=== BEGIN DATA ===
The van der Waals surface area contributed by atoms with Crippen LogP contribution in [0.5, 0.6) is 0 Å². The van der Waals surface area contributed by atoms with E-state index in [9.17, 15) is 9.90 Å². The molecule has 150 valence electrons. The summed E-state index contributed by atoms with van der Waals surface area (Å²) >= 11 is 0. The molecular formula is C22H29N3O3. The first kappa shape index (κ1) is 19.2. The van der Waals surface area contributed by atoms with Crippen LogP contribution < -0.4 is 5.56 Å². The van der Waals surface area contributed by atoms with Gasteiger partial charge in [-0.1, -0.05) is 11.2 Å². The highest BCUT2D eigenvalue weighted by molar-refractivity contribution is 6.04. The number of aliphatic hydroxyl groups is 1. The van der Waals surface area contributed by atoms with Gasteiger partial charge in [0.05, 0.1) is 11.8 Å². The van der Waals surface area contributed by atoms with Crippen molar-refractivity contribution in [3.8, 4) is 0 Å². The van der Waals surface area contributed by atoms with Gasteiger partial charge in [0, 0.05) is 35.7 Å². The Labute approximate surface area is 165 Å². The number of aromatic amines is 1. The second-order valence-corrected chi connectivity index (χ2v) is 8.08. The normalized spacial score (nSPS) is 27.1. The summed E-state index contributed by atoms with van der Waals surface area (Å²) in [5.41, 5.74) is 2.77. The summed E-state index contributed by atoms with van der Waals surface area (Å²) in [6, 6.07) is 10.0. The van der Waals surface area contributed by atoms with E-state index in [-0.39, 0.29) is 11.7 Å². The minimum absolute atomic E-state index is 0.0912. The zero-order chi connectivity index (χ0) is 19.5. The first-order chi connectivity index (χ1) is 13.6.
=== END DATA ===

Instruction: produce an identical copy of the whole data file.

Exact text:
The van der Waals surface area contributed by atoms with Crippen LogP contribution in [0.5, 0.6) is 0 Å². The van der Waals surface area contributed by atoms with E-state index in [9.17, 15) is 9.90 Å². The molecule has 150 valence electrons. The summed E-state index contributed by atoms with van der Waals surface area (Å²) >= 11 is 0. The molecular formula is C22H29N3O3. The first kappa shape index (κ1) is 19.2. The van der Waals surface area contributed by atoms with Crippen LogP contribution < -0.4 is 5.56 Å². The van der Waals surface area contributed by atoms with Gasteiger partial charge in [-0.1, -0.05) is 11.2 Å². The highest BCUT2D eigenvalue weighted by molar-refractivity contribution is 6.04. The number of aliphatic hydroxyl groups is 1. The van der Waals surface area contributed by atoms with Gasteiger partial charge in [0.05, 0.1) is 11.8 Å². The van der Waals surface area contributed by atoms with Crippen molar-refractivity contribution in [3.8, 4) is 0 Å². The van der Waals surface area contributed by atoms with Gasteiger partial charge in [0, 0.05) is 35.7 Å². The Labute approximate surface area is 165 Å². The number of aromatic amines is 1. The second-order valence-corrected chi connectivity index (χ2v) is 8.08. The normalized spacial score (nSPS) is 27.1. The summed E-state index contributed by atoms with van der Waals surface area (Å²) in [5.41, 5.74) is 2.77. The summed E-state index contributed by atoms with van der Waals surface area (Å²) in [6, 6.07) is 10.0. The van der Waals surface area contributed by atoms with E-state index in [-0.39, 0.29) is 11.7 Å². The minimum absolute atomic E-state index is 0.0912. The zero-order chi connectivity index (χ0) is 19.5. The first-order chi connectivity index (χ1) is 13.6.